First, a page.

Ease of Covid lockdown restrictions may help diminish drug addiction, National Institute on Drug Abuse director says – CNBC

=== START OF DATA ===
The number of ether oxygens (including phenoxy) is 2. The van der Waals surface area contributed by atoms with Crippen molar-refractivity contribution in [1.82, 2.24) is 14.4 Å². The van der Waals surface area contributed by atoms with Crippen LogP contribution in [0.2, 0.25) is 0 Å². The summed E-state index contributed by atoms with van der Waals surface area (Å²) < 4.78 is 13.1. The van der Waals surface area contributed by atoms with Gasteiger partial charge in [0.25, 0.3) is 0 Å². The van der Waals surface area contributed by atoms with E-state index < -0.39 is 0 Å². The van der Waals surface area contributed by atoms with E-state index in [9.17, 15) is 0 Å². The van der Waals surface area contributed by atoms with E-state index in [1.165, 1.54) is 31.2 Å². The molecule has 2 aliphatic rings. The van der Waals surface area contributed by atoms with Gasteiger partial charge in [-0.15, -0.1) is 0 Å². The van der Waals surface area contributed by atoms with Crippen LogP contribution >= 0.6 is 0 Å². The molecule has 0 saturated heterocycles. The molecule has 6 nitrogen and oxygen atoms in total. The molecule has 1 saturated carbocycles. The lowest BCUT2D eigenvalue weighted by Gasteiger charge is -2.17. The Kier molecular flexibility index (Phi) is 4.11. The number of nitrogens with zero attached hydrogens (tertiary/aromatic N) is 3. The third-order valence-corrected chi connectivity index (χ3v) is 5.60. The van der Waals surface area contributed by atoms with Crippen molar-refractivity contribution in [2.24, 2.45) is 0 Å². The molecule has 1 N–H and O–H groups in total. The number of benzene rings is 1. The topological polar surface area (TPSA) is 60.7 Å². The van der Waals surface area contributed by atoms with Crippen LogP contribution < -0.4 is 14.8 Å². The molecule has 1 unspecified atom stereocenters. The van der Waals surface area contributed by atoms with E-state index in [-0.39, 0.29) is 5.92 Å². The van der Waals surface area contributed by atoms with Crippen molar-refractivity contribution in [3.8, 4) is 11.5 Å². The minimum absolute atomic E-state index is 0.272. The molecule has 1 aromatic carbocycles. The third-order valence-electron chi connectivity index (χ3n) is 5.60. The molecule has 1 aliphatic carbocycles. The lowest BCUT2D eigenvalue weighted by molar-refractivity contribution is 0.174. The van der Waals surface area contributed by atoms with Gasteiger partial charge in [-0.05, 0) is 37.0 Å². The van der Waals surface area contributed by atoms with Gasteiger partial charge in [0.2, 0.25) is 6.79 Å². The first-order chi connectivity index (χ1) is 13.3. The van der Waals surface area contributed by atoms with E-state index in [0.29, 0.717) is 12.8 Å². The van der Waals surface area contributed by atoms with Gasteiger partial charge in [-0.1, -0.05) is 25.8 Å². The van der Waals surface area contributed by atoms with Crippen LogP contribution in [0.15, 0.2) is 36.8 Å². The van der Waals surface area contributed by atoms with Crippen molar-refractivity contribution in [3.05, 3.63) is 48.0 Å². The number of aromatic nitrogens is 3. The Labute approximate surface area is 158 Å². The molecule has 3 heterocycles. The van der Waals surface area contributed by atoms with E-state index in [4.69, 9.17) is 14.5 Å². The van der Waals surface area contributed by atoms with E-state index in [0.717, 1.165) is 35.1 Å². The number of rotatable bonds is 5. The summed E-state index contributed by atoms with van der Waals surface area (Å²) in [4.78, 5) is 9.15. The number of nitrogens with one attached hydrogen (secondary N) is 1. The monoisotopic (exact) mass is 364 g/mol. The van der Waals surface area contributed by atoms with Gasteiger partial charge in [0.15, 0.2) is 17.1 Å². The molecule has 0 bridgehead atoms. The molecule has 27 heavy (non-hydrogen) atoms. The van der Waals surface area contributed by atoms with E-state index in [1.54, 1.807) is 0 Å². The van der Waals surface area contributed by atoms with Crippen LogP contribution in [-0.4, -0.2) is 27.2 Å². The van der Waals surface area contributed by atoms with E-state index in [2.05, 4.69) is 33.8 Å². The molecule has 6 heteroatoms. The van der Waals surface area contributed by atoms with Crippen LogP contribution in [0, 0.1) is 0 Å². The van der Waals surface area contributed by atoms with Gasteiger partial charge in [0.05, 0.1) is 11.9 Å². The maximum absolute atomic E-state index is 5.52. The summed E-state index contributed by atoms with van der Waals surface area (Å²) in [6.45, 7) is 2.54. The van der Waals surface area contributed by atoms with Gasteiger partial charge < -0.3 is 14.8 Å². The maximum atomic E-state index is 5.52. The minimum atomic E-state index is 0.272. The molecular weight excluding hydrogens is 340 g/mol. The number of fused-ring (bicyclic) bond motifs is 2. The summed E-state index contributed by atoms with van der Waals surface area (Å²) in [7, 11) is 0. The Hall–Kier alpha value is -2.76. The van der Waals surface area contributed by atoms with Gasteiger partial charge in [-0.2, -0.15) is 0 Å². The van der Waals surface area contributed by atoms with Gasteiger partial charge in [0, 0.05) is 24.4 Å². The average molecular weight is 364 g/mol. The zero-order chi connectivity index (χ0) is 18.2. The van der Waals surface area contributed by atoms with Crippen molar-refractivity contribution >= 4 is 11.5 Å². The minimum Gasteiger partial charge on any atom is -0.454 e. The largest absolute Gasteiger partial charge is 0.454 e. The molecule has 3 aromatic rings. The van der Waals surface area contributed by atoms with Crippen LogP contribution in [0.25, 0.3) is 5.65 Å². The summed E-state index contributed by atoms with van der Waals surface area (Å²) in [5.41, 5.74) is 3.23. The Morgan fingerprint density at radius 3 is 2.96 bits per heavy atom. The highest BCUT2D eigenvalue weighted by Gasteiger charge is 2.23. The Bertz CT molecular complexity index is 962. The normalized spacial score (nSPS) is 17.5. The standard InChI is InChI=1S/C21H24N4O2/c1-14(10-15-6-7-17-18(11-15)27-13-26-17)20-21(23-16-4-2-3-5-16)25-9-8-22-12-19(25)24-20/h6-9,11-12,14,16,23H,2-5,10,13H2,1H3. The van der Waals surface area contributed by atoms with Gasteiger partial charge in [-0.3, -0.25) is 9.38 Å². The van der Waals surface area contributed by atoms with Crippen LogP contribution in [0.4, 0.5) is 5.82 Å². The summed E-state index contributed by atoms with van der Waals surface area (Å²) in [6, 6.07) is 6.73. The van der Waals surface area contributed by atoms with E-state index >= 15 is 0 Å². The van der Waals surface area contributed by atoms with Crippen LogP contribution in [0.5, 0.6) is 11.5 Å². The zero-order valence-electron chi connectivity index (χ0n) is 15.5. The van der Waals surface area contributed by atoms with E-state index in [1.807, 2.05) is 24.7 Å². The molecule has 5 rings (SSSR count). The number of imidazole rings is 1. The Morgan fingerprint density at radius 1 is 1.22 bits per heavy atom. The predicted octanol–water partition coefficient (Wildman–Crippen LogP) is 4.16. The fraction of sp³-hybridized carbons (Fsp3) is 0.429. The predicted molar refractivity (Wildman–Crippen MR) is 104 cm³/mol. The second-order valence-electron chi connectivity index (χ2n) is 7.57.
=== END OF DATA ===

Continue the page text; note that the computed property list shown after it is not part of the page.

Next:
The variety of drug overdose deaths in the U.S. hit a grim record, as the country concurrently fought the Covid-19 pandemic. A total of 93,331 Americans died of a drug overdose in 2020, which represents nearly a 30% increase from the year before, according to preliminary data from the Centers for Disease Control and Prevention. Dr. Nora Volkow, Director of the National Institute on Drug Abuse, told CNBCs “The News with Shepard Smith” that shes hopeful that the spike in drug overdoses will not be lasting. ” One of the reasons why Im positive … is that one of the elements that added to that boost in substance abuse was the seclusion, social distancing, which does not allow you to supply Narcan, which reverses overdoses,” said Volkow. “That anguish that individuals felt, ideally, will begin to be reduced.” Volkow added that individuals will now have the ability to restore social support systems that existed before the Covid pandemic which healthcare systems will have the ability to refocus on offering treatment for opioid abuse condition. The U.S. also recorded the most deaths from opioid overdoses in 2020, and more than 60% of those deaths included fentanyl. Host Shepard Smith asked Volkow why fentanyl played such an enormous function in the drug overdoses. Volkow described that it pertained to effectiveness and rates. ” Fentanyl is a really potent drug, and its in fact 50 times more powerful than heroin, therefore you need smaller volumes to produce the exact same impact,” Volkow stated. “So it in fact offers a huge earnings for the illicit drug market, and its been utilized to in fact pollute other drugs, and so when you mix fentanyl with drugs like methamphetamine or drug, you make them so much more lethal.”